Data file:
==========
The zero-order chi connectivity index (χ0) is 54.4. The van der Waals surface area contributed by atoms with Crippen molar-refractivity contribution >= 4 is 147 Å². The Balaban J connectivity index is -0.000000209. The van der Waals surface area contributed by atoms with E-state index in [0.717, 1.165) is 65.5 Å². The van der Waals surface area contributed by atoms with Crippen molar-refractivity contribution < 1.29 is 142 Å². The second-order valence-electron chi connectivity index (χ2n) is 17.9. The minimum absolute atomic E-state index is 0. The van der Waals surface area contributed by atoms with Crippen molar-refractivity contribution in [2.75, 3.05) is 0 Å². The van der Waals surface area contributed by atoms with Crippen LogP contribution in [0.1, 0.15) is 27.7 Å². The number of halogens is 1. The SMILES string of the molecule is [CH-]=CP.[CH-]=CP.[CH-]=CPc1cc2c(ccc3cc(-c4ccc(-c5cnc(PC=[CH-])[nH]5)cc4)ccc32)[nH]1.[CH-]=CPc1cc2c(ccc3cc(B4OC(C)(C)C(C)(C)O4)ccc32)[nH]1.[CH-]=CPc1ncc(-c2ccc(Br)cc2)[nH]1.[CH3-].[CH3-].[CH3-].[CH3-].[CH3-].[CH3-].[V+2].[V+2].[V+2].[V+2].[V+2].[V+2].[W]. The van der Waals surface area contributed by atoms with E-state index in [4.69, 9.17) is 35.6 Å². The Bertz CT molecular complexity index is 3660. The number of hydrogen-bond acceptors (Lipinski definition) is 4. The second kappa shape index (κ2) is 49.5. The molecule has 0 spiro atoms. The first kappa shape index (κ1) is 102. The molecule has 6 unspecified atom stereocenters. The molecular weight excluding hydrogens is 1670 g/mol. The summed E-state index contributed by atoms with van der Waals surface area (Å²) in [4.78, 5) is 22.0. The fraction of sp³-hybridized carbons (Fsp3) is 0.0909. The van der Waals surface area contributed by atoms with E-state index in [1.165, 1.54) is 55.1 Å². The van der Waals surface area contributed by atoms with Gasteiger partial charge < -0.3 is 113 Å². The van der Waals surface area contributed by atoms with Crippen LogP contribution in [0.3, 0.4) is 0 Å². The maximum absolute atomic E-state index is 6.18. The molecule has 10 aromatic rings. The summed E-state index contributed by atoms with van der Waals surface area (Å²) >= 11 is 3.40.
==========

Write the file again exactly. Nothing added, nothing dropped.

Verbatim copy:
The zero-order chi connectivity index (χ0) is 54.4. The van der Waals surface area contributed by atoms with Crippen molar-refractivity contribution >= 4 is 147 Å². The Balaban J connectivity index is -0.000000209. The van der Waals surface area contributed by atoms with E-state index in [0.717, 1.165) is 65.5 Å². The van der Waals surface area contributed by atoms with Crippen molar-refractivity contribution < 1.29 is 142 Å². The second-order valence-electron chi connectivity index (χ2n) is 17.9. The minimum absolute atomic E-state index is 0. The van der Waals surface area contributed by atoms with Crippen molar-refractivity contribution in [2.75, 3.05) is 0 Å². The van der Waals surface area contributed by atoms with Crippen LogP contribution in [0.1, 0.15) is 27.7 Å². The number of halogens is 1. The SMILES string of the molecule is [CH-]=CP.[CH-]=CP.[CH-]=CPc1cc2c(ccc3cc(-c4ccc(-c5cnc(PC=[CH-])[nH]5)cc4)ccc32)[nH]1.[CH-]=CPc1cc2c(ccc3cc(B4OC(C)(C)C(C)(C)O4)ccc32)[nH]1.[CH-]=CPc1ncc(-c2ccc(Br)cc2)[nH]1.[CH3-].[CH3-].[CH3-].[CH3-].[CH3-].[CH3-].[V+2].[V+2].[V+2].[V+2].[V+2].[V+2].[W]. The van der Waals surface area contributed by atoms with E-state index in [4.69, 9.17) is 35.6 Å². The Bertz CT molecular complexity index is 3660. The number of hydrogen-bond acceptors (Lipinski definition) is 4. The second kappa shape index (κ2) is 49.5. The molecule has 0 spiro atoms. The first kappa shape index (κ1) is 102. The molecule has 6 unspecified atom stereocenters. The molecular weight excluding hydrogens is 1670 g/mol. The summed E-state index contributed by atoms with van der Waals surface area (Å²) in [4.78, 5) is 22.0. The fraction of sp³-hybridized carbons (Fsp3) is 0.0909. The van der Waals surface area contributed by atoms with E-state index in [1.165, 1.54) is 55.1 Å². The van der Waals surface area contributed by atoms with Gasteiger partial charge < -0.3 is 113 Å². The van der Waals surface area contributed by atoms with Crippen LogP contribution in [0.3, 0.4) is 0 Å². The maximum absolute atomic E-state index is 6.18. The molecule has 10 aromatic rings. The summed E-state index contributed by atoms with van der Waals surface area (Å²) >= 11 is 3.40.